The offer of 67.5p per share is an offer for the remaining 273,587,492 shares is a total of $184,671,898 USD. At this price, Ganfeng will acquire all the shares of Bacanora Lithium, alongside $96 Million in cash. As of December 30th 2020, Bacanora’s cash position was $39.2 Million USD. Factoring in any cash burn, Ganfeng are purchasing a 250 year resource, a 44% stake in Zinnwald Mine in Europe, over $130 Million USD on the books, all for a cash payment of $186 Million – Funds which could be going towards the construction of Sonora itself.
It is clear why Ganfeng are taking this course of action, what is not so clear however, is why the Bacanora board are going to recommend such an offer.
The terms of the deal have stated that Bacanora and Ganfeng have been in discussions regarding this offer. What is unclear however, is for how long. Neither Bacanora, nor Ganfeng have made clear whether any formal or informal discussions took place prior to the February 2021 fundraising, or how it all came about at such a drastic pace. The veracity of the situation is unclear, and tenous at best, with many shareholders having to sell at what is deemed to be an unfavourable price. Hanwa, the Japanese trading house purchased their shares in conjunction with an off-take agreement at roughly 80p per share. Both Hanwa and M&G Investments (holding 15%) have gone through numerous dilutions, and are unlikely to be favouring such an agreement. The value of the mine speaks for itself, and is a clear multiple of the offering by Ganfeng.
Another factor, was the recent comments from Mexico’s AMLO highlighting many lithium concessions were being used as trading instruments, as opposed to being used to create viable projects. With the in-roads Ganfeng are making across the world of mining projects, it is feasible that they could attempt to re-assess timelines following on from their purchase of Bacanora Lithium. For Bacanora, this is their only project. For Ganfeng? It is one of many. Key questions have been raised by shareholders, querying how the board could accept what is argued to be a ‘derisory’ offer. Looking at price Ganfeng are paying, counterbalanced by the NPV of the mine and the scalability of the resource, it seems to be a deal that inherently benefits Ganfeng first, and Ganfeng last. Questions have been raised by Sir Iain Duncan Smith, former leader of the Conservative Party asking for the UK government to step in and block this sale.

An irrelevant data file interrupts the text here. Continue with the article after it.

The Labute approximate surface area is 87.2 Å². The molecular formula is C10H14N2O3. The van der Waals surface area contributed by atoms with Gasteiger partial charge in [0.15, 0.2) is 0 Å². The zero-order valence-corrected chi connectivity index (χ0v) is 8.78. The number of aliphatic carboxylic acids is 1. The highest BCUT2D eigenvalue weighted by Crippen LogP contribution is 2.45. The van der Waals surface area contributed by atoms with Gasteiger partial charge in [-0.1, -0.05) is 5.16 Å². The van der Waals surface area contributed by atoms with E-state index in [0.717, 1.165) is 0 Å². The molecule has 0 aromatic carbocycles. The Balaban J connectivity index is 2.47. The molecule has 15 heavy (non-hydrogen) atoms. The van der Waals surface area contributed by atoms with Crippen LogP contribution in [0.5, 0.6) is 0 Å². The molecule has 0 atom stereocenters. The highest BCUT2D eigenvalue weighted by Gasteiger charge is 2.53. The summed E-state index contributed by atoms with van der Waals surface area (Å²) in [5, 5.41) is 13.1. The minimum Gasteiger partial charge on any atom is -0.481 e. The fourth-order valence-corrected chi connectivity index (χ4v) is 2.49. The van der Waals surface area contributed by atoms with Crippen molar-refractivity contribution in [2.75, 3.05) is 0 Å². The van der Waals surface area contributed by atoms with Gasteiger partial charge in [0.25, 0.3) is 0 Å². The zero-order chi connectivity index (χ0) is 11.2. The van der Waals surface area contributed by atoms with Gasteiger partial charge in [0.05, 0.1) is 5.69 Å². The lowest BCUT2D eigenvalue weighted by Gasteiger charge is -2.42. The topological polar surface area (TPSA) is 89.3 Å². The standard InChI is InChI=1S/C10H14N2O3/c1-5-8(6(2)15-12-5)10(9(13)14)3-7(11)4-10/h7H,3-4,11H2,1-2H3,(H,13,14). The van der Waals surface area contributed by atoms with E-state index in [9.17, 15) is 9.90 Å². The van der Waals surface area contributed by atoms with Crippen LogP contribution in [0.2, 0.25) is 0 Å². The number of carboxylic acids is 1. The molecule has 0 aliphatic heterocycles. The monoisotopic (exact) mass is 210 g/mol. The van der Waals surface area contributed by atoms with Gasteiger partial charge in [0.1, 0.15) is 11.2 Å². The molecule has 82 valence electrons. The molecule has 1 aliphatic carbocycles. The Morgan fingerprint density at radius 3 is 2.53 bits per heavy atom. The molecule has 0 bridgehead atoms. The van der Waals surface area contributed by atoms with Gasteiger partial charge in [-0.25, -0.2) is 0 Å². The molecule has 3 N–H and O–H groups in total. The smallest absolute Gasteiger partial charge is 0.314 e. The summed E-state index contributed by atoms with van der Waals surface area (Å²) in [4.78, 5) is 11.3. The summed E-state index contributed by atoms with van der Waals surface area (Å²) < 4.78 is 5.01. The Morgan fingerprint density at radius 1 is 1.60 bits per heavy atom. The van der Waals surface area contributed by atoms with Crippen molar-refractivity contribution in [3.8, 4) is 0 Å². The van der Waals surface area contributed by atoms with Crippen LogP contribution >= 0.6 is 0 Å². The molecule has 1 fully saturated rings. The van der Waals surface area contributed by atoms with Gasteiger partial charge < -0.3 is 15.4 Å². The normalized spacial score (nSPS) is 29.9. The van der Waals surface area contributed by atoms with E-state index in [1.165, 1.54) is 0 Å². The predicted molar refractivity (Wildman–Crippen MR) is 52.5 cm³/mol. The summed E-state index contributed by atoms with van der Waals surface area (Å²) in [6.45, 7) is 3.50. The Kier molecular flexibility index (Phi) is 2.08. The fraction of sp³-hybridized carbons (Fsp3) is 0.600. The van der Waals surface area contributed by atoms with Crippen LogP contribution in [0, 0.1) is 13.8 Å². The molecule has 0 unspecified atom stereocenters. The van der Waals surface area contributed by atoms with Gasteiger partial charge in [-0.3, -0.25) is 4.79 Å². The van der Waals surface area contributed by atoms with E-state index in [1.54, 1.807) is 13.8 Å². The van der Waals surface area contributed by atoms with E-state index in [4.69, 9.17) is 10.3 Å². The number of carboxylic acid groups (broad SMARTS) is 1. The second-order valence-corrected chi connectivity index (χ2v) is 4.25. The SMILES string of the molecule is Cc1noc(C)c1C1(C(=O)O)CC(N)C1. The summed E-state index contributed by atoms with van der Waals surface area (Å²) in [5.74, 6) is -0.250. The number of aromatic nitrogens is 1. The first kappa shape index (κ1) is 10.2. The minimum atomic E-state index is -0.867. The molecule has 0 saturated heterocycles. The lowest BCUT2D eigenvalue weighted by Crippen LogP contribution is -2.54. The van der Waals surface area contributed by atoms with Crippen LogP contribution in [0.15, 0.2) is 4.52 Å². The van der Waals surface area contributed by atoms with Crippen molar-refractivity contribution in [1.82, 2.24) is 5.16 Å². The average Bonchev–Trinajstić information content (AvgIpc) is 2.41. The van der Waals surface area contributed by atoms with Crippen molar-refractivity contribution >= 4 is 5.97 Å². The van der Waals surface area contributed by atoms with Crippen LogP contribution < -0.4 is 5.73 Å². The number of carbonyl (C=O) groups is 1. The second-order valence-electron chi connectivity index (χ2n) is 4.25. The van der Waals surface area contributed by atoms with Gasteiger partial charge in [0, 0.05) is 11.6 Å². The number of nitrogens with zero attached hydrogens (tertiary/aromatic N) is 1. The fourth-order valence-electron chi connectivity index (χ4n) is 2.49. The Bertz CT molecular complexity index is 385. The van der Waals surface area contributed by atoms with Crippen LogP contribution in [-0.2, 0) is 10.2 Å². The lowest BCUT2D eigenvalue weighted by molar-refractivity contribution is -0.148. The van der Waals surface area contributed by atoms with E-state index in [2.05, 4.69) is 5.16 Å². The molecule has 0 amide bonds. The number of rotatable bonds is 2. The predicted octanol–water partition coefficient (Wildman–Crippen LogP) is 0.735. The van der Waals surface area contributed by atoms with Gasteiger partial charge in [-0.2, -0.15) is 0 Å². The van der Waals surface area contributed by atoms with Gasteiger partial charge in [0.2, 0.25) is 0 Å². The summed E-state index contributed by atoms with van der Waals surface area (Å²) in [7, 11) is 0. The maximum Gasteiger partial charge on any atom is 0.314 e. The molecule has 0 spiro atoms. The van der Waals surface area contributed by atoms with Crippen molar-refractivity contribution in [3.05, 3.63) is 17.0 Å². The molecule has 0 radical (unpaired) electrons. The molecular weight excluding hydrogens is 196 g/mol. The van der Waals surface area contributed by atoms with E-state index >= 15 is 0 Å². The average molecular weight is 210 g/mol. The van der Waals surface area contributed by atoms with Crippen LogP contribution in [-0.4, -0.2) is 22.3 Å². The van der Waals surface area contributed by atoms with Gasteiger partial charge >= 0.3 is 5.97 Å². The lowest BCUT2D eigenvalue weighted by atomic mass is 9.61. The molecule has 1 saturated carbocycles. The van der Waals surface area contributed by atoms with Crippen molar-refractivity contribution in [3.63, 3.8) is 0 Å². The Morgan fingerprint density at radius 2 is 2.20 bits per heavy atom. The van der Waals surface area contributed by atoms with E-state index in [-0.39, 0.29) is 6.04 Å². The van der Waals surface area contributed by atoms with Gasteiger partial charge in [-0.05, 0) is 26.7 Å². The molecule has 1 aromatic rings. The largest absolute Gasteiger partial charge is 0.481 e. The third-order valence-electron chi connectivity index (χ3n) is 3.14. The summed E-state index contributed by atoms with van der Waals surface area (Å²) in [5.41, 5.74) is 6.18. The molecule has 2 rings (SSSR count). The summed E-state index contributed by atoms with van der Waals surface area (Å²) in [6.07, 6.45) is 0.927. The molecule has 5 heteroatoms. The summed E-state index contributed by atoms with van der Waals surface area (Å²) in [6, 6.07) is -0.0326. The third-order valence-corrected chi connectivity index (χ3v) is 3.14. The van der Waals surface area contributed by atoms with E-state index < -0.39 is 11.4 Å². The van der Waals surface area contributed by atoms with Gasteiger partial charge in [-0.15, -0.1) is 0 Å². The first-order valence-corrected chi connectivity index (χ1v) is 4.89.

Compared to its peers, Bacanora Lithium is grossly undervalued when calculating its share price to NPV. Lithium Americas and Piedmont Lithium are both trading at above 70% of its NPV, even with Piedmont being further behind in development. Bacanora is currently trading at less than 10% of its NPV.
An incredibly low share price leaves a company open to such takeover offers, but it is difficult to assess what the board have done to assist in promoting the story (or lack of) of Bacanora Lithium. Moreso, how they could announce on the back of such a low valuation, to be ‘pleased’ with the potential of an offer at 67.5p.
With Bacanora themselves stating that Lithium demand will increase by 800% by 2030, it is unclear how this takeover fits in with regards to the global clamour for resources, and Mexico’s own plans for the lithium industry.